Copyright: Goffin Strategy Group, LLC, 2015
 R. Fritz. (1989). Path of least resistance: Learning to become the creating force in your own life. New York: Fawcett Columbine, p. 11, italics in original.
This concludes the first blog book study. If you’re a MN participant seeking training hours, please visit this link to access to requirements.
*Please note that the next book study will be hosted on my new site http://enhancingyoungminds.com/ Be sure to subscribe so you don’t miss anything. More details to come soon…including a book GIVEAWAY!
This week we are discussing Chapters 27 & 28. Deborah Hirschland will provide insight and lead our discussion this week about behavior strategies. Just joining us? Get all the book study details HERE.
Four-year-old Kevin plops down in the block area of a Pre-K classroom where his classmate Sam has been constructing an elaborate castle. Kevin immediately grabs for the arched block that Sam is placing out front as an entryway, but Sam isn’t interested in handing it over. He calmly points out that there are others just like it nearby.
Kevin doesn’t seem to understand that Sam is trying to help out and doesn’t want to take no for an answer. With a look of intense frustration, he kicks over the entire castle. Then, after delivering a well-placed punch to Sam’s arm, he runs off.
Sam begins to wail. The classroom’s lead teacher Amalia heads Sam’s way to find out what happened. She looks visibly stressed: this is the third time that Kevin has caused another child great distress and it’s only twenty minutes into the morning.
Amalia and her co-teacher Libby are trying to stay patient and upbeat in the face of Kevin’s many difficulties. Experienced and skilled educators, they’ve taught kids with challenging behaviors before and know that even with good help, it can take time for such children to find their way. They remind themselves often that this is Kevin’s first experience in preschool and that his play and social skills are well behind those of his peers. They’re also starting to sense that Kevin has some difficulties processing language, “hard-wired” vulnerabilities that could well be contributing to the behaviors that are causing them such concern.
What to do? Part of the problem for these teachers is that Kevin’s frustration is so quickly ignited, and that he hurts other children so frequently. As a result, it’s difficult for them to find opportunities to offer him the support he needs to develop the skills he lacks: skills in using language to make his needs known, in playing and problem-solving with other kids, and in managing his frustration without lashing out. If only he’d stop kicking, hitting, and hurling toys – and stop running around the room when they try to lend a hand…
Amalia and Libby are wondering something. Should they consider giving Kevin time-outs to reduce his explosive and unsafe behaviors? They’re not sure; they’re strong advocates of their program’s overall no time-out policy, though they know that their director will work with them to make an exception to that policy if everyone decides it’s truly needed. But even with the possibility of time outs as a last ditch option, they’re hesitant – such an approach might leave Kevin feeling even more frustrated than he is already. Should they set up a sticker system instead? They’re not convinced about that idea either. With Kevin’s high level of impulsivity, such a system might not even make a dent in what’s going on.
Amalia and Libby are stumped. That’s why, as the program’s early childhood mental health consultant, I have been called into the classroom to take a look. It’s also why, standing in an unobtrusive spot from which I can observe Kevin, I see firsthand the events just described. To figure out how to help this boy begin to thrive, and to provide the other children in his classroom with the safe and calm classroom environment they deserve, Amalia, Libby and I have our work cut out for us.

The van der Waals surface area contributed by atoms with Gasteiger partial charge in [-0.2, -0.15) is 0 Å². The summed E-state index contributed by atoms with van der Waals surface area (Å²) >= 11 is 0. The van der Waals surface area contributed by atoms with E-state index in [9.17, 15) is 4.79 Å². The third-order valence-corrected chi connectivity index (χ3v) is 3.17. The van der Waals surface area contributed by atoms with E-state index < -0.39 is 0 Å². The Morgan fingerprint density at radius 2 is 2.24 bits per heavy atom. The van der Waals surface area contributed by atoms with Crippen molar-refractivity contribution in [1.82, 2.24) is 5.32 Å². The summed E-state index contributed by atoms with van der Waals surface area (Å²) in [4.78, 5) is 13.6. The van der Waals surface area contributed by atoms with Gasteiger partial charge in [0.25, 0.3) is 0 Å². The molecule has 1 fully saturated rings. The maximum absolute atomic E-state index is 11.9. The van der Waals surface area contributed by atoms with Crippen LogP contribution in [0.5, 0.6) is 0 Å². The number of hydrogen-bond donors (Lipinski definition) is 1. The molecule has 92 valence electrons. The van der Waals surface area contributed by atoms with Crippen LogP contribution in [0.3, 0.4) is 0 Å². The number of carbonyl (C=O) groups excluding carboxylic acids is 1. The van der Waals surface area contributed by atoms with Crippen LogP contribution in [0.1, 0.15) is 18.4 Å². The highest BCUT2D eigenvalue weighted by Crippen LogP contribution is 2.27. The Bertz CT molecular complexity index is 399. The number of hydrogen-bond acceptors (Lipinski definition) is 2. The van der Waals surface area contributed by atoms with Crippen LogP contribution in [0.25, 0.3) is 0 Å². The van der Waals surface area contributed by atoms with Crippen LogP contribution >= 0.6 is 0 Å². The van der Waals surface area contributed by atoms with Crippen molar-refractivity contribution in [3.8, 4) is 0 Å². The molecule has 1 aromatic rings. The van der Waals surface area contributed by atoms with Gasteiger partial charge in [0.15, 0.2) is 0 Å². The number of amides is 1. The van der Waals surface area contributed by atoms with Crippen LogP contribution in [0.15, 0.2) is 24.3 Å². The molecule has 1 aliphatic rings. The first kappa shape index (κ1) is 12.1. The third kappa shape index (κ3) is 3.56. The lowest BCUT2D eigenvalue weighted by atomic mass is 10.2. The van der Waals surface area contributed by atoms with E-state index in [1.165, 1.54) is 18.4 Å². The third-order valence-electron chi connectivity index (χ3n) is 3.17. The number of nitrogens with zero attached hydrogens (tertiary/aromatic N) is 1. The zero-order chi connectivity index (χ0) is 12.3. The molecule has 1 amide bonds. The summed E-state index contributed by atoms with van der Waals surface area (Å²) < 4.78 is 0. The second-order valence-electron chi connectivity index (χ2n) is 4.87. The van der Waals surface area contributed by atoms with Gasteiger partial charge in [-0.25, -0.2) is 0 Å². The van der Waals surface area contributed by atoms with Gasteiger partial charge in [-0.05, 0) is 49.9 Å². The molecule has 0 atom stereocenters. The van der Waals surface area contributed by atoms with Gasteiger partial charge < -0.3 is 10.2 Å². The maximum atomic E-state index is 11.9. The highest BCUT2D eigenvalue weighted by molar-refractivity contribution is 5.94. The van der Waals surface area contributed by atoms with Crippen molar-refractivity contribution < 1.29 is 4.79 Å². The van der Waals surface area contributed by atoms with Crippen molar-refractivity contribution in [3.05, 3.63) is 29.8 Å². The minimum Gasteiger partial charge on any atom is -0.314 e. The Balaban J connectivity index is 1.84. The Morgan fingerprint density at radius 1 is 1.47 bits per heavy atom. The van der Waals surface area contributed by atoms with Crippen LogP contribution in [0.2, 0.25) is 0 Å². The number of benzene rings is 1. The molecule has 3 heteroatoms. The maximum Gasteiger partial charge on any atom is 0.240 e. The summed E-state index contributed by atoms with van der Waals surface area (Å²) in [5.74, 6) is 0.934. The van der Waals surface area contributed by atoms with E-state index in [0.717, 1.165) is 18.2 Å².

Nicole, a single mother, is worried about her daughter Maya. Nicole believes that the experience of a trust-filled attachment should always lie at the heart of parenting – she has read some books she really liked about “attachment parenting” – and consistently lets five-year-old Maya know that she’s interested in hearing about how she’s feeling when she’s upset. Nicole does her best to help her daughter work through what’s bothering her, and sees the two of them as beautifully connected. Nicole values that sense of connection because when she was young, she didn’t get much of what she needed emotionally from either of her parents. As a result, she swore that when she had kids, they’d have her full attention and support when they were having a hard time.
There’s a problem though. Maya is continuing to get very upset at home many times a day, and often over seemingly small things. At those times she cries hard, yells loudly, and often ends up kicking and hitting her mom. Nicole always tells Maya that hurting others isn’t okay. And after Maya sorts her way through the problem at hand, she quickly returns to her sunny self once again. Furthermore, Nicole has consistently heard from Maya’s teachers that her daughter rarely falls apart in school – there she’s experienced as a calm and relatively flexible classroom member. Kids enjoy her company and her teachers do too.
Nicole is delighted to know that out in the world Maya is doing so well. But things don’t seem to be improving at home and she’s starting to feel that her daughter is stuck in a way that isn’t good for either of them. Now Nicole is seeking some guidance from me about what to do. Should she be firmer with Maya? She’s not keen on the idea of time-out, she declares without my asking – she has troubling memories of being sent to her room frequently as a child and doesn’t want to do the same to Maya. She wonders aloud about some other options. Should she institute a reward system to help Maya learn to stay calmer in the face of frustration? Should she start taking away privileges or much-desired activities as a way of encouraging Maya to behave differently?